Is it really possible that had Cassius Clay refused to come out for the sixth round against Sonny Liston 50 years ago today, the Ali-Frazier rivalry and both of their legacies also would’ve been buried alive before they were even born?

Yes, it’s very plausible that’s how things may have unfolded.

Frank Lotierzo can be contacted at GlovedFist@Gmail.com

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Avila Perspective, Chap. 284: Tyson Fury, Oleksandr Usyk, and Much More

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Avila Perspective, Chap. 284: Tyson Fury, Oleksandr Usyk, and Much More

Argue all you want about the appeal of other sports, only boxing grabs fans on all levels and stratum.

It’s the oldest sport that has an international swag that only the World Cup can rival once every four years. Boxing has it every year.

Heavyweights take the forefront in Saudi Arabia while lightweights battle in Southern California. It’s an all-day affair pitting champions from all parts of the world.

Tyson Fury (34-0-1, 24 KOs), the WBC and lineal heavyweight champion, finally meets Oleksandr Usyk (21-0, 15 KOs) who holds the IBF, WBA and WBO heavyweight titles on Saturday, May 18, at Riyadh. DAZN ppv, ESPN ppv, and PPV.Com will stream the massive fight card at 9 a.m. PT/ 12 p.m. ET.

It’s a rare opportunity to decide who truly is the “baddest man on the planet.” Ever since the emergence of the alphabet titles, few know the name of the heavyweight champion. Not since Mike Tyson ruled the prize ring could fans tell you the name of the champ.

Some people still think Tyson is the heavyweight champ.

Now we have England’s “Gypsy King” Fury ready to prove that he indeed is the biggest and baddest of all the heavyweights in the world. He’s got his dad head-butting people to prove it.

“I predict that somebody’s ‘0’ has got to go. And it’s going to be that team over there, unfortunately for them,” said Tyson Fury who at six-feet, nine-inches tall towers over most opponents.

Facing Fury is Usyk, the Ukrainian fighter who twice defeated Anthony Joshua for several versions of the heavyweight championship.

Though several inches shorter and much lighter in weight, Usyk has displayed mobility and agility that allows him to dart in and out of danger. Will this tactic work against Fury?

“I have a plan. It’s a better plan. And it’s a great plan,” said Usyk. “I will have the opportunity to become undisputed for a second time.”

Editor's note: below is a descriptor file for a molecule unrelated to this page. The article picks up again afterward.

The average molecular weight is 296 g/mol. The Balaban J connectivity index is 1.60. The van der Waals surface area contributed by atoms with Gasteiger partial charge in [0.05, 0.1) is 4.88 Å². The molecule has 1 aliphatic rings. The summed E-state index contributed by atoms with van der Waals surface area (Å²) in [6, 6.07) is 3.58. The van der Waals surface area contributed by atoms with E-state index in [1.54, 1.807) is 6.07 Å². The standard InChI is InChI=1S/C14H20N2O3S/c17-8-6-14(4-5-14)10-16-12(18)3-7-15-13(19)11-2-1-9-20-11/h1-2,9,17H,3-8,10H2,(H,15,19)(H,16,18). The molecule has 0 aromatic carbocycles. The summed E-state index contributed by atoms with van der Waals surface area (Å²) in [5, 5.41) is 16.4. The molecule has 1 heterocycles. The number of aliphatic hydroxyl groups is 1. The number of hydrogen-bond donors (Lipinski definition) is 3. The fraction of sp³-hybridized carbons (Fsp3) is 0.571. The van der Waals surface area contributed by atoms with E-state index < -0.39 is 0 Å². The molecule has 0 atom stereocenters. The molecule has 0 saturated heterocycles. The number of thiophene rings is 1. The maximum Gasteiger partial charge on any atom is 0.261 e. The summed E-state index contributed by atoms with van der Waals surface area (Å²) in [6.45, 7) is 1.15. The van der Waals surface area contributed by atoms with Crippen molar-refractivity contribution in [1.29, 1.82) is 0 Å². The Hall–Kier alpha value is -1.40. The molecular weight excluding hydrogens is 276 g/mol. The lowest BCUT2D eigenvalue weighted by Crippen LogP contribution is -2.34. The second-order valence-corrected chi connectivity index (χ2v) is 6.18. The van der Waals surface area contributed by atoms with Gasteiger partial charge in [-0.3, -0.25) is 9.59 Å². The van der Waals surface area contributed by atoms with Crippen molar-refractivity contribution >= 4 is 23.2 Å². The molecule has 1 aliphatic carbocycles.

Of course, size doesn’t always matter when it comes to heavyweights. History has taught us the bigger man doesn’t always win. From Jack Dempsey whipping Jess Willard to Joe Frazier beating Buster Mathis, size doesn’t dictate the winner when it comes to heavyweights.

Top Rank’s Bob Arum summed up the importance of this heavyweight clash.

“After this fight, there is one ‘Baddest Man on the Planet,’ the undisputed heavyweight champion. That means everything in the sport of boxing. That means everything for fans who love boxing,” said Arum.

Two other world titles fights are also planned.

IBF super featherweight titlist Joe Cordina (17-0, 9 KOs) defends against Anthony Cacace (21-1, 7 KOs).

Cordina was seen in Santa Monica, California sparring various super featherweights in preparation for this match. His last match against Texan Edwin Vazquez was a squeaker but you can never tell what the Welsh fighter will do.

Who can forget his two-round demolition of Japan’s Kenichi Ogawa?

Cruiserweights also battle. IBF titlist Jai Opetaia (24-0, 19 KOs) of Australia defends against Latvia’s Mairis Briedis (28-2, 20 KOs). This is a rematch. They fought two years ago with Opetaia winning by decision in Australia. Can Opetaia do it again in neutral territory?

PPV.Com

Headlining the PPV.COM announcing crew for the Fury-Usyk card will be Dan Canobbio, Chris Algieri and Kevin Iole. They will be commentating and also discussing the fight via text on social media.

It’s been almost a year since this this style of reporting was adopted. Fans like the opportunity to discuss the fight with the experts.

San Diego Fights

Three-division world champion Emanuel Navarrete (38-1-1, 31 KOs) attempts to become a four-division world champion when he meets Ukraine’s Denys Berinchyk (18-0, 9 KOs) for the vacant WBO lightweight title on Saturday, May 18, at Pechanga Arena in San Diego, Calif. ESPN will televise.

The Mexican fighter known as “El Vaquero” seeks to become the sixth Mexican fighter with four division world titles and join the prestigious elite. Among those accomplishing the feat are Saul “Canelo” Alvarez, Juan Manuel Marquez, Erik Morales, Jorge Arce and Leo Santa Cruz.

Navarrete barely survived his last fight with a majority draw against Robson Conceicao last November in Las Vegas. Perhaps the extra five pounds will help?

On the co-main event welterweight contender Giovani Santillan (32-0, 17 KOs) of San Diego returns home to face Georgia’s Brian Norman (25-0, 19 KOs) for the interim WBO welterweight title.